High cholesterol may protect against infections and atherosclerosis

According to the modified ‘response to injury’ hypothesis of atherogenesis, there are at least two pathways leading to the inflammatory and proliferative lesions of the arterial intima. The first involves monocyte and platelet interaction induced by hypercholesterolaemia.
The second pathway involves direct stimulation of the endothelium by a number of factors, including smoking, the metabolic consequences of diabetes, hyperhomocysteinemia, iron overload, copper deficiency, oxidized cholesterol, and micro-organisms. There is much evidence to support roles for these factors, but the degree to which each of them participates remains uncertain.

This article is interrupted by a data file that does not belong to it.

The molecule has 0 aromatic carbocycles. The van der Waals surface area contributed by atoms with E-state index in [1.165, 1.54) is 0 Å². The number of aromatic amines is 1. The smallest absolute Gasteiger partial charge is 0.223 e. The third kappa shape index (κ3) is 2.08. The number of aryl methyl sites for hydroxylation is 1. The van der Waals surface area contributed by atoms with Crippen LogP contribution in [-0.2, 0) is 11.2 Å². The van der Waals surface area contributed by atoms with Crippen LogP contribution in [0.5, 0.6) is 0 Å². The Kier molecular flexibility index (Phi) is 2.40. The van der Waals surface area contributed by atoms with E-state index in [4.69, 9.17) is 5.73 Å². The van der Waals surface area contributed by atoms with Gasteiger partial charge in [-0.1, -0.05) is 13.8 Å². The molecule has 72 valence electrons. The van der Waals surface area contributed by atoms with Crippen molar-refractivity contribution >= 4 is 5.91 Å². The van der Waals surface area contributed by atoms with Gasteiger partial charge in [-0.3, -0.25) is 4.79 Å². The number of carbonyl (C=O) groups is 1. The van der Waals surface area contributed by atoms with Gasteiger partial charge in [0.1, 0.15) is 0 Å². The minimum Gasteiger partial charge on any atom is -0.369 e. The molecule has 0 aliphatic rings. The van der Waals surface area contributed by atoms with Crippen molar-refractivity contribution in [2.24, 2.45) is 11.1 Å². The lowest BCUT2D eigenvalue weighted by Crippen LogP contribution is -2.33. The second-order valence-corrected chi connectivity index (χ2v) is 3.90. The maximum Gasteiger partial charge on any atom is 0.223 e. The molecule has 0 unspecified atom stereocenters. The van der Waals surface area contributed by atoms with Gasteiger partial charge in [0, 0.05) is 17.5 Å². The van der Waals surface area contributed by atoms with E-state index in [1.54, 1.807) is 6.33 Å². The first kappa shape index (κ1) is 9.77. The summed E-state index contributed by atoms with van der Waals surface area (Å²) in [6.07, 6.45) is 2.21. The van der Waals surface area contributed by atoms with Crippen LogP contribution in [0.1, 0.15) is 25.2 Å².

However, the lack of exposure-response in the trials between changes in LDL-cholesterol and clinical and angiographic outcome, the inverse association between change of cholesterol and angiographic changes seen in the observational studies, the significant increase in complicated atherosclerotic lesions in the treatment group after cholesterol lowering by diet, and most of all, the fact that high cholesterol predicts longevity rather than mortality in old people, suggests that the role, if any, of high cholesterol must be trivial.
The most likely explanation for these findings is that rather than promoting atherosclerosis, high cholesterol may be protective, possibly through its beneficial influence on the immune system.

QJM: High cholesterol may protect against infections and atherosclerosis